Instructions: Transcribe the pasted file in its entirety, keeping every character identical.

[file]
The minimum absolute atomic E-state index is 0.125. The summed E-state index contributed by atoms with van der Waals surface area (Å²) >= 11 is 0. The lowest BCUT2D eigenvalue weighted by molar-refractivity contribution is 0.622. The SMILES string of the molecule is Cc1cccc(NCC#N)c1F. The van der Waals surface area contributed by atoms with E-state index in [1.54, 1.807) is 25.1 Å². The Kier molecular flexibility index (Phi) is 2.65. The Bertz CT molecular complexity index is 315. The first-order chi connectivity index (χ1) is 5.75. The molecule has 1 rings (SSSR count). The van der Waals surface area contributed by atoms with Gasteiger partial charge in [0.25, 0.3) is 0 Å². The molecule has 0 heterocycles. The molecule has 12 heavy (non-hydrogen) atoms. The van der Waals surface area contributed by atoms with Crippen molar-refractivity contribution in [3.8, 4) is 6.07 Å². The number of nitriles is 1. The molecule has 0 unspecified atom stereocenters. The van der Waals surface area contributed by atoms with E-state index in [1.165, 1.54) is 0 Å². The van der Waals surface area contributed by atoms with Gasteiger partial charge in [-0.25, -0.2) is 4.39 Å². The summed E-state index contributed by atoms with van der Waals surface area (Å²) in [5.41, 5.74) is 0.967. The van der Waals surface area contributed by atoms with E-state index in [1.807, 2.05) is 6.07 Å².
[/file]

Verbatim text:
The minimum absolute atomic E-state index is 0.125. The summed E-state index contributed by atoms with van der Waals surface area (Å²) >= 11 is 0. The lowest BCUT2D eigenvalue weighted by molar-refractivity contribution is 0.622. The SMILES string of the molecule is Cc1cccc(NCC#N)c1F. The van der Waals surface area contributed by atoms with E-state index in [1.54, 1.807) is 25.1 Å². The Kier molecular flexibility index (Phi) is 2.65. The Bertz CT molecular complexity index is 315. The first-order chi connectivity index (χ1) is 5.75. The molecule has 1 rings (SSSR count). The van der Waals surface area contributed by atoms with Gasteiger partial charge in [0.25, 0.3) is 0 Å². The molecule has 0 heterocycles. The molecule has 12 heavy (non-hydrogen) atoms. The van der Waals surface area contributed by atoms with Crippen molar-refractivity contribution in [3.8, 4) is 6.07 Å². The number of nitriles is 1. The molecule has 0 unspecified atom stereocenters. The van der Waals surface area contributed by atoms with E-state index in [1.165, 1.54) is 0 Å². The van der Waals surface area contributed by atoms with Gasteiger partial charge in [-0.25, -0.2) is 4.39 Å². The summed E-state index contributed by atoms with van der Waals surface area (Å²) in [5.41, 5.74) is 0.967. The van der Waals surface area contributed by atoms with E-state index in [1.807, 2.05) is 6.07 Å².